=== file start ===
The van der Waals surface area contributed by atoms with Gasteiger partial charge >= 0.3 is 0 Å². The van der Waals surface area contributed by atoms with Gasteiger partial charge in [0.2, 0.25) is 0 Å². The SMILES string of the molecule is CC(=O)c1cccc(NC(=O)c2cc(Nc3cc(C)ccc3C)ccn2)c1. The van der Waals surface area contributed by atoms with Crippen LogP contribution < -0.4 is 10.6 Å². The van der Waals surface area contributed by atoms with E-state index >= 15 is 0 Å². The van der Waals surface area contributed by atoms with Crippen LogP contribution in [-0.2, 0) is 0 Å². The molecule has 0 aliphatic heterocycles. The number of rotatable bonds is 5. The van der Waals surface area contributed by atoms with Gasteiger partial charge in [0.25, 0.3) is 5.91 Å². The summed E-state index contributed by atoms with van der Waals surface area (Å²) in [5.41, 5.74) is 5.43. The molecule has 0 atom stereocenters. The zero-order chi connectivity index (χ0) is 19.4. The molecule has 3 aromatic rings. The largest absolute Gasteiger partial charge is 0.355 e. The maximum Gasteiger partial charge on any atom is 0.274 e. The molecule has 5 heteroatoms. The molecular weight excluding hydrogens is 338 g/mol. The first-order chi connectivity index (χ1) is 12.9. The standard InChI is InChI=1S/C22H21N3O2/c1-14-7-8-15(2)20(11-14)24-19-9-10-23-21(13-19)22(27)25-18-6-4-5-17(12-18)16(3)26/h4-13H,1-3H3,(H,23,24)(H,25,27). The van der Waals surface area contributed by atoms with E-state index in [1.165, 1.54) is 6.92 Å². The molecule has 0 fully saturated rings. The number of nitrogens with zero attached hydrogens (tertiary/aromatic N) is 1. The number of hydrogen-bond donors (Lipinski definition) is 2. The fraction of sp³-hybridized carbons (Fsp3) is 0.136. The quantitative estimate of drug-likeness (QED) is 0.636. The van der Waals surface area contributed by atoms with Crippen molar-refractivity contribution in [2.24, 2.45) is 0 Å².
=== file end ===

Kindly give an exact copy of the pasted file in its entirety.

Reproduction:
The van der Waals surface area contributed by atoms with Gasteiger partial charge >= 0.3 is 0 Å². The van der Waals surface area contributed by atoms with Gasteiger partial charge in [0.2, 0.25) is 0 Å². The SMILES string of the molecule is CC(=O)c1cccc(NC(=O)c2cc(Nc3cc(C)ccc3C)ccn2)c1. The van der Waals surface area contributed by atoms with Crippen LogP contribution < -0.4 is 10.6 Å². The van der Waals surface area contributed by atoms with E-state index >= 15 is 0 Å². The van der Waals surface area contributed by atoms with Crippen LogP contribution in [-0.2, 0) is 0 Å². The molecule has 0 aliphatic heterocycles. The number of rotatable bonds is 5. The van der Waals surface area contributed by atoms with Gasteiger partial charge in [0.25, 0.3) is 5.91 Å². The summed E-state index contributed by atoms with van der Waals surface area (Å²) in [5.41, 5.74) is 5.43. The molecule has 0 atom stereocenters. The zero-order chi connectivity index (χ0) is 19.4. The molecule has 3 aromatic rings. The largest absolute Gasteiger partial charge is 0.355 e. The maximum Gasteiger partial charge on any atom is 0.274 e. The molecule has 5 heteroatoms. The molecular weight excluding hydrogens is 338 g/mol. The first-order chi connectivity index (χ1) is 12.9. The standard InChI is InChI=1S/C22H21N3O2/c1-14-7-8-15(2)20(11-14)24-19-9-10-23-21(13-19)22(27)25-18-6-4-5-17(12-18)16(3)26/h4-13H,1-3H3,(H,23,24)(H,25,27). The van der Waals surface area contributed by atoms with E-state index in [1.165, 1.54) is 6.92 Å². The molecule has 0 fully saturated rings. The number of nitrogens with zero attached hydrogens (tertiary/aromatic N) is 1. The number of hydrogen-bond donors (Lipinski definition) is 2. The fraction of sp³-hybridized carbons (Fsp3) is 0.136. The quantitative estimate of drug-likeness (QED) is 0.636. The van der Waals surface area contributed by atoms with Crippen molar-refractivity contribution in [2.24, 2.45) is 0 Å².